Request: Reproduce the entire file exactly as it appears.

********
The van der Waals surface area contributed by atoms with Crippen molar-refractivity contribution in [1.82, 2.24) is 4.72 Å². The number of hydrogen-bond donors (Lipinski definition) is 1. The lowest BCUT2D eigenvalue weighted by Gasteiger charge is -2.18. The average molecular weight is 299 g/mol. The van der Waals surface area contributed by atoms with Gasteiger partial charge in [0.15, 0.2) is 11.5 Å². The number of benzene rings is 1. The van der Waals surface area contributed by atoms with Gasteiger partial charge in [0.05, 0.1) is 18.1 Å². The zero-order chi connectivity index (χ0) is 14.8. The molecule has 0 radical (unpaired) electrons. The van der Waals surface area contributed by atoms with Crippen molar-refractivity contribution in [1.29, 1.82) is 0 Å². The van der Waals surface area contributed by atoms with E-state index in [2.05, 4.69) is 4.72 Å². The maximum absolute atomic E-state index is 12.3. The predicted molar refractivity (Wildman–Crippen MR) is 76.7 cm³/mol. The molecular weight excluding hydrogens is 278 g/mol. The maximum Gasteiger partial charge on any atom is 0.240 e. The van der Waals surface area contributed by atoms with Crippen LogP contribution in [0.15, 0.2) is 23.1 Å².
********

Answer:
The van der Waals surface area contributed by atoms with Crippen molar-refractivity contribution in [1.82, 2.24) is 4.72 Å². The number of hydrogen-bond donors (Lipinski definition) is 1. The lowest BCUT2D eigenvalue weighted by Gasteiger charge is -2.18. The average molecular weight is 299 g/mol. The van der Waals surface area contributed by atoms with Gasteiger partial charge in [0.15, 0.2) is 11.5 Å². The number of benzene rings is 1. The van der Waals surface area contributed by atoms with Gasteiger partial charge in [0.05, 0.1) is 18.1 Å². The zero-order chi connectivity index (χ0) is 14.8. The molecule has 0 radical (unpaired) electrons. The van der Waals surface area contributed by atoms with Crippen molar-refractivity contribution in [1.29, 1.82) is 0 Å². The van der Waals surface area contributed by atoms with E-state index in [2.05, 4.69) is 4.72 Å². The maximum absolute atomic E-state index is 12.3. The predicted molar refractivity (Wildman–Crippen MR) is 76.7 cm³/mol. The molecular weight excluding hydrogens is 278 g/mol. The maximum Gasteiger partial charge on any atom is 0.240 e. The van der Waals surface area contributed by atoms with Crippen LogP contribution in [0.15, 0.2) is 23.1 Å².